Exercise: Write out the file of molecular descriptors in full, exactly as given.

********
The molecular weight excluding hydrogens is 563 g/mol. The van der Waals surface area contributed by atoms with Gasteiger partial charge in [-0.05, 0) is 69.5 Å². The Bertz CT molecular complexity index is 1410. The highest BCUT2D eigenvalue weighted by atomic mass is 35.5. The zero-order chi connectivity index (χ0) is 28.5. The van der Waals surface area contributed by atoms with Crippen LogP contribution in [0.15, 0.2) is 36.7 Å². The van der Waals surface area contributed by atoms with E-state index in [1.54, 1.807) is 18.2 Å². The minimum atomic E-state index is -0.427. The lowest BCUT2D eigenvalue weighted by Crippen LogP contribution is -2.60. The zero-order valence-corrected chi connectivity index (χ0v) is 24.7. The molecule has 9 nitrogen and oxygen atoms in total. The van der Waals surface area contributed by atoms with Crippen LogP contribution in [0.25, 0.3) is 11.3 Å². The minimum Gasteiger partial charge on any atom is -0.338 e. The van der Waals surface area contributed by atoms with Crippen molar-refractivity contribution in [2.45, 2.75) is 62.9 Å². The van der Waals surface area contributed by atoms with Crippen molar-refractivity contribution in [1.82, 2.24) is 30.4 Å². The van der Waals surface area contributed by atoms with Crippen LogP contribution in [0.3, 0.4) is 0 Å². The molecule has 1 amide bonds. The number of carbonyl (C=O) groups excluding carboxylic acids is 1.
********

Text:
The molecular weight excluding hydrogens is 563 g/mol. The van der Waals surface area contributed by atoms with Gasteiger partial charge in [-0.05, 0) is 69.5 Å². The Bertz CT molecular complexity index is 1410. The highest BCUT2D eigenvalue weighted by atomic mass is 35.5. The zero-order chi connectivity index (χ0) is 28.5. The van der Waals surface area contributed by atoms with Crippen LogP contribution in [0.15, 0.2) is 36.7 Å². The van der Waals surface area contributed by atoms with E-state index in [1.54, 1.807) is 18.2 Å². The minimum atomic E-state index is -0.427. The lowest BCUT2D eigenvalue weighted by Crippen LogP contribution is -2.60. The zero-order valence-corrected chi connectivity index (χ0v) is 24.7. The molecule has 9 nitrogen and oxygen atoms in total. The van der Waals surface area contributed by atoms with Crippen LogP contribution in [0.25, 0.3) is 11.3 Å². The minimum Gasteiger partial charge on any atom is -0.338 e. The van der Waals surface area contributed by atoms with Crippen molar-refractivity contribution in [2.45, 2.75) is 62.9 Å². The van der Waals surface area contributed by atoms with Crippen molar-refractivity contribution in [1.82, 2.24) is 30.4 Å². The van der Waals surface area contributed by atoms with Crippen LogP contribution in [0.3, 0.4) is 0 Å². The molecule has 1 amide bonds. The number of carbonyl (C=O) groups excluding carboxylic acids is 1.